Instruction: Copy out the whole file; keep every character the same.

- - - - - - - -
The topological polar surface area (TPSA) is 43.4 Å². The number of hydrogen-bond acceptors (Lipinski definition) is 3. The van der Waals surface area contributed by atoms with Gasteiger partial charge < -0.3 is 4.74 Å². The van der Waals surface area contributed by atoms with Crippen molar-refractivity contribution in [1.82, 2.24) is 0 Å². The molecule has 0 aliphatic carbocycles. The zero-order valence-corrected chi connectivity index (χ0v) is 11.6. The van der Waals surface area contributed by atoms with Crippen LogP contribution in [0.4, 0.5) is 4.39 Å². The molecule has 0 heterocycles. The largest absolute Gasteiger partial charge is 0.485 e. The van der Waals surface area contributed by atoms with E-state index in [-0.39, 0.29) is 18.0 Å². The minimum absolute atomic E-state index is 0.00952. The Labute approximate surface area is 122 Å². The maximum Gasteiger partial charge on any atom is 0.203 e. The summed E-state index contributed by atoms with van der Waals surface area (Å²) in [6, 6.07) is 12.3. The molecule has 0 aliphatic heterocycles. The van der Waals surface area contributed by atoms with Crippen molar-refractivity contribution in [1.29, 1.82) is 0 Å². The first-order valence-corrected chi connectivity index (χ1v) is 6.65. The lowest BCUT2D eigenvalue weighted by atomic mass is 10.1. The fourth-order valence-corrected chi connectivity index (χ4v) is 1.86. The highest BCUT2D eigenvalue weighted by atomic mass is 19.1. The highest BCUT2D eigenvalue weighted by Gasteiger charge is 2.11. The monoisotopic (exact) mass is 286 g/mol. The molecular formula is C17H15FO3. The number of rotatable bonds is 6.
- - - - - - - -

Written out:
The topological polar surface area (TPSA) is 43.4 Å². The number of hydrogen-bond acceptors (Lipinski definition) is 3. The van der Waals surface area contributed by atoms with Gasteiger partial charge < -0.3 is 4.74 Å². The van der Waals surface area contributed by atoms with Crippen molar-refractivity contribution in [1.82, 2.24) is 0 Å². The molecule has 0 aliphatic carbocycles. The zero-order valence-corrected chi connectivity index (χ0v) is 11.6. The van der Waals surface area contributed by atoms with Crippen LogP contribution in [0.4, 0.5) is 4.39 Å². The molecule has 0 heterocycles. The largest absolute Gasteiger partial charge is 0.485 e. The van der Waals surface area contributed by atoms with E-state index in [-0.39, 0.29) is 18.0 Å². The minimum absolute atomic E-state index is 0.00952. The Labute approximate surface area is 122 Å². The maximum Gasteiger partial charge on any atom is 0.203 e. The summed E-state index contributed by atoms with van der Waals surface area (Å²) in [6, 6.07) is 12.3. The molecule has 0 aliphatic heterocycles. The van der Waals surface area contributed by atoms with Crippen molar-refractivity contribution in [1.29, 1.82) is 0 Å². The first-order valence-corrected chi connectivity index (χ1v) is 6.65. The lowest BCUT2D eigenvalue weighted by atomic mass is 10.1. The fourth-order valence-corrected chi connectivity index (χ4v) is 1.86. The highest BCUT2D eigenvalue weighted by atomic mass is 19.1. The highest BCUT2D eigenvalue weighted by Gasteiger charge is 2.11. The monoisotopic (exact) mass is 286 g/mol. The molecular formula is C17H15FO3. The number of rotatable bonds is 6.